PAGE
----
• Rhythm

    Poems, unlike most prose, depend on having an internal beat. Use accented syllables, silence, line breaks, meter, and traditional and original rhythmic patterns to get your audience's heads nodding. 

    Accented Syllables
     
    Miss Lucy had a baby.
    His name was tiny Tim.
    She put him in the bathtub
    to see if he could swim. 
     
    He ate up all the water,
    he drank up all the soap. 
    He tried to eat the bathtub, but it
    wouldn't go down his throat.
     
    Words have syllables that get accented and syllables that don’t. When you put them together, you can think of them like morse code: deetDAH, deetdeetDAH, etc. Or you can think of them like eighth and quarter notes, hit on a drum.

    Either way, you get rhythm. Notice this. People have been into it for a long, long time. Now that rappers are too, it’s cool for you to hop on the bandwagon.

     

    That night your great guns, unawares,
    Shook all our coffins as we lay…

    --Thomas Hardy

     

    Repeated Words and Lines

    Miss Lucy called the doctor, 
    Miss Lucy called the nurse. 
    Miss Lucy called the lady with the alligator purse.   
     
    The second way to control rhythm is through repetition. You can repeat a sound, a word, a phrase, a line, or more. You can create what’s called a refrain, like a short song chorus. This builds rhythm into the structure of a poem. Also, you can begin to repeat something – reference a previous line – but add a twist.

    Horses, black horses:
    Midnight, Five Minutes to Midnight.
    Rider up, the sparks from their hooves like stars, like spiked stars.
    This is a metaphor for failure,
    This is the Rest of It, the beautiful horse, black horse.
    Midnight. Dark horse, dark rider.

    --from "Littlefoot, 14" by Charles Wright


    Caesura (Pauses) and Enjambment (Flow)

    Commas, periods, dashes and natural pauses are a part of rhythm. (Note the effect of them in the Wright poem excerpt above.)

    If the pause comes at the end of a line, it’s called an “end stop.” Too many end stops makes a poem feel sing-song and repetitive; it makes a rhyme scheme too obvious. Instead, use "enjambment": have the end of the line have no natural pause. This makes what are called “run on lines,” with the ends of phrases or sentences coming anywhere but the end of the actual lines.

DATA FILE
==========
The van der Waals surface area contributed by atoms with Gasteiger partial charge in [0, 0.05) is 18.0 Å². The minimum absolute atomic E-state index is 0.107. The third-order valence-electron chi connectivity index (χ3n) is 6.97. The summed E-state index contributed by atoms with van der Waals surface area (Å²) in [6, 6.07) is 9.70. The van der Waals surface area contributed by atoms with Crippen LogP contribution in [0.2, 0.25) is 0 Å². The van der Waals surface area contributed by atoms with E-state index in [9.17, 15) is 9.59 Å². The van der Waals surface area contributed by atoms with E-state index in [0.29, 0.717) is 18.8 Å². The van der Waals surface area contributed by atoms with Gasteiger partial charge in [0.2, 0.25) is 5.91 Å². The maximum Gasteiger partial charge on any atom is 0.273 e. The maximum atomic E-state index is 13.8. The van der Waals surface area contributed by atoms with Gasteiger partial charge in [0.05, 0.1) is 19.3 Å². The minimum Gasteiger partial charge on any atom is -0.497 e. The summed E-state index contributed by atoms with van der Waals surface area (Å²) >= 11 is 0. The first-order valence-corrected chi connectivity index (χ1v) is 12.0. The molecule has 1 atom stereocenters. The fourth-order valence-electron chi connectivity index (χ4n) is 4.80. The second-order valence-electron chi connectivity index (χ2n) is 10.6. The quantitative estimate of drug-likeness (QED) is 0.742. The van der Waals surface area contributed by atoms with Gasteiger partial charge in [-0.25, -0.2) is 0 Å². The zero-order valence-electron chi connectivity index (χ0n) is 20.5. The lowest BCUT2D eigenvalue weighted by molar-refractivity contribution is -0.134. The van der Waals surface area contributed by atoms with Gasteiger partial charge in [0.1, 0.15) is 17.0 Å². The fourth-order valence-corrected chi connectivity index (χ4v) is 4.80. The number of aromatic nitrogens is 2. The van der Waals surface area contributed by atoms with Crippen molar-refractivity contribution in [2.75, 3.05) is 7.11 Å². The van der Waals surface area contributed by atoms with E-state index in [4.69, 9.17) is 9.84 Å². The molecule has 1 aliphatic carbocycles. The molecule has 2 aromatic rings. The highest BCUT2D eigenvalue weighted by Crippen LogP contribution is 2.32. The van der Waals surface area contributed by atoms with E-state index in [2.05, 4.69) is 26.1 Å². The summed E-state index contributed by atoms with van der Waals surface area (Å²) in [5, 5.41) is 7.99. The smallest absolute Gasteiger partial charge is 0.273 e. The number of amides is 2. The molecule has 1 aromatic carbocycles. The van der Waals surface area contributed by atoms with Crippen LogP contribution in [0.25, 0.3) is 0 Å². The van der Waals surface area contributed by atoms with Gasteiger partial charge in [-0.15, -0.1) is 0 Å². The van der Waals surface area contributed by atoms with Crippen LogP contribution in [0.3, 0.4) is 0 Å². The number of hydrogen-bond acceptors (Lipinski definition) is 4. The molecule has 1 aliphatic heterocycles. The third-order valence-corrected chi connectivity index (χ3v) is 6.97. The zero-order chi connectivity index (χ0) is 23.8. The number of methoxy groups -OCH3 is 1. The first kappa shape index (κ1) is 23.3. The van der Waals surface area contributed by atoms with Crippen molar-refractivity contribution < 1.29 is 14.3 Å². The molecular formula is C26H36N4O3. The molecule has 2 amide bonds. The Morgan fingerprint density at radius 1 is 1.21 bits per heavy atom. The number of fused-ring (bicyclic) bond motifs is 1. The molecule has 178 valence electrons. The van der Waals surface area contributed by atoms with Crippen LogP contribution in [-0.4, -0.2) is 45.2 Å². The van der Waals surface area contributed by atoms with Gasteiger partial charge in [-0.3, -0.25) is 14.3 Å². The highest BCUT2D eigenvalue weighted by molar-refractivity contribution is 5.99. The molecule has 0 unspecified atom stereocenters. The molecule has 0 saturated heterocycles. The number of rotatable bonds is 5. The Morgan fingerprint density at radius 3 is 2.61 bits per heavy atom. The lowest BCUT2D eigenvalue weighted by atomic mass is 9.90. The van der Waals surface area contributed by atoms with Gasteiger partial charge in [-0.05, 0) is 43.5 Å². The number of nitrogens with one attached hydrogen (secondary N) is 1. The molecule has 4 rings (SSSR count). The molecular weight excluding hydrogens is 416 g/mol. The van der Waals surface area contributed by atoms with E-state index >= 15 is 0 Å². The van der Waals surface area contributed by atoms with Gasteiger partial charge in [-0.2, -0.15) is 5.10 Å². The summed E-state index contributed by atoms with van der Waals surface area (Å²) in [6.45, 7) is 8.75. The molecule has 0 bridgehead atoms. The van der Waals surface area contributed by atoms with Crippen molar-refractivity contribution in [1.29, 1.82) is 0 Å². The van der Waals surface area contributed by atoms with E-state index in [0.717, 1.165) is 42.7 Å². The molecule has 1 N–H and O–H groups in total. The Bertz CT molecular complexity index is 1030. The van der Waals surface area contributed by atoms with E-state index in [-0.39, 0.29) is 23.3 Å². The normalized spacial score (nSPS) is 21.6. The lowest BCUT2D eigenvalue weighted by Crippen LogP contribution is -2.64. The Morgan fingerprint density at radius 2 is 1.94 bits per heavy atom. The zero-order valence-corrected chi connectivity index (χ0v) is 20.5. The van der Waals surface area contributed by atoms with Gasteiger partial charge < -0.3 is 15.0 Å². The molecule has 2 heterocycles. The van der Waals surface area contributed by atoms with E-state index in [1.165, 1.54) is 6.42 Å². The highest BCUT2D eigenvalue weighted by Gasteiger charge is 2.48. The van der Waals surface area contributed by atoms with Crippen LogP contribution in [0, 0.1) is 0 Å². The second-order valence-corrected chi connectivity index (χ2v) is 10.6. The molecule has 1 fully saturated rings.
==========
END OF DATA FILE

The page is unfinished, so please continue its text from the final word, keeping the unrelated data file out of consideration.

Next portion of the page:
Here is an example of
    the use of enjambment across
    line breaks. 
     
    The use of run-on lines, or enjambment, when the lines still end with rhymes, is considered skillful. Another way to say this is that you should make your pauses come at the end of a sense unit, not a metrical unit. But still rhyme at least sometimes....

    I like your
    hat. What store
    carries more
    green ones? For
    I so adore
    it. I want more
    bacon....

     

    Rhythm + Rhyme = Meter

    There are rhythm and rhyme patterns people follow. A few might be called important, like the traditional sonnet (three different ten syllable a-b-a-b sets, then a rhyming couplet), and iambic bam-de-bam pentameter (ten syllable lines that hit every other syllable).

    More important is that you are consistent within whatever poem you have. Don’t set up a pattern, then break it. Your poem must make mathematical sense: either it’s random (“free verse”) or it’s a conscious pattern.



    The Tyger

    Tyger, Tyger, burning bright,
    In the forests of the night;
    What immortal hand or eye,
    Could frame thy fearful symmetry?

    In what distant deeps or skies,
    Burnt the fire of thine eyes?
    On what wings dare he aspire?
    What the hand, dare sieze the fire?

    And what shoulder, & what art,
    Could twist the sinews of thy heart?
    And when thy heart began to beat,
    What dread hand? & what dread feet?

    What the hammer? what the chain,
    In what furnace was thy brain?
    What the anvil? what dread grasp,
    Dare its deadly terrors clasp?

    When the stars threw down their spears,
    And water'd heaven with their tears:
    Did he smile his work to see?
    Did he who made the Lamb make thee?

    Tyger, Tyger, burning bright
    In the forests of the night:
    What immortal hand or eye,
    Dare frame thy fearful symmetry?

    --William Blake, 1794

    A Renewal

    Having used every subterfuge
    To shake you, lies, fatigue, or even that of passion,
    Now I see no way but a clean break.
    I add that I am willing to bear the guilt.

    You nod assent. Autumn turns windy, huge,
    A clear vase of dry leaves vibrating on and on.
    We sit, watching. When I next speak
    Love buries itself in me, up to the hilt.

    --James Merrill (1926-1995)

     


    From The Love Song of J. Alfred Prufrock

    Let us go then, you and I
    When the evening is spread out against the sky
    Like a patient etherized upon a table;
    Let us go, through certain half-deserted streets,
    The muttering retreats
    Of restless nights in one-night cheap hotels
    And sawdust restaurants with oyster-shells:
    Streets that follow like a tedious argument
    With insidious intent
    To lead you to an overwhelming question…
    Oh, do not ask, “What is it?”
    Let us go and make our visit.

    …In the room the women come and go
    talking of Michelangelo.

    --T.S.Eliot (1888-1965)

    “Hope” is the thing with feathers

    “Hope” is the thing with feathers—
    that perches in the soul—
    and sings the tune without the words—
    and never stops—at all—

    And sweetest—in the Gale is heard—
    And sore must be the storm—
    That could abash the little Bird
    That kept so many warm—

    I’ve heard it in the chillest land
    And on the strangest Sea—
    Yet never, in Extremity,
    It asked a crumb—of Me.

    --Emily Dickenson (1830-1886)

     

     


    From Paid in Full

    Thinkin’ of a master plan
    ‘ Cause ain't nuthin’ but sweat inside my hand
    So I dig into my pocket, all my money’s spent
    So I dig deeper, but still comin’ up with lint
    So I start my mission -- leave my residence
    Thinkin’ how could I get some dead presidents
    I need money. I used to be a stick-up kid
    So I think of all the devious things I did
    I used to roll up: “This is a hold up, ain't nuthin funny
    Stop smiling, be still, don't nuthin’ move but the money.”
    But now I learned to earn, ‘cause I'm righteous
    I feel great, so maybe I might just
    Search for a 9 to 5. If I strive
    Then maybe I'll stay alive
    So I walk up the street whistlin’ this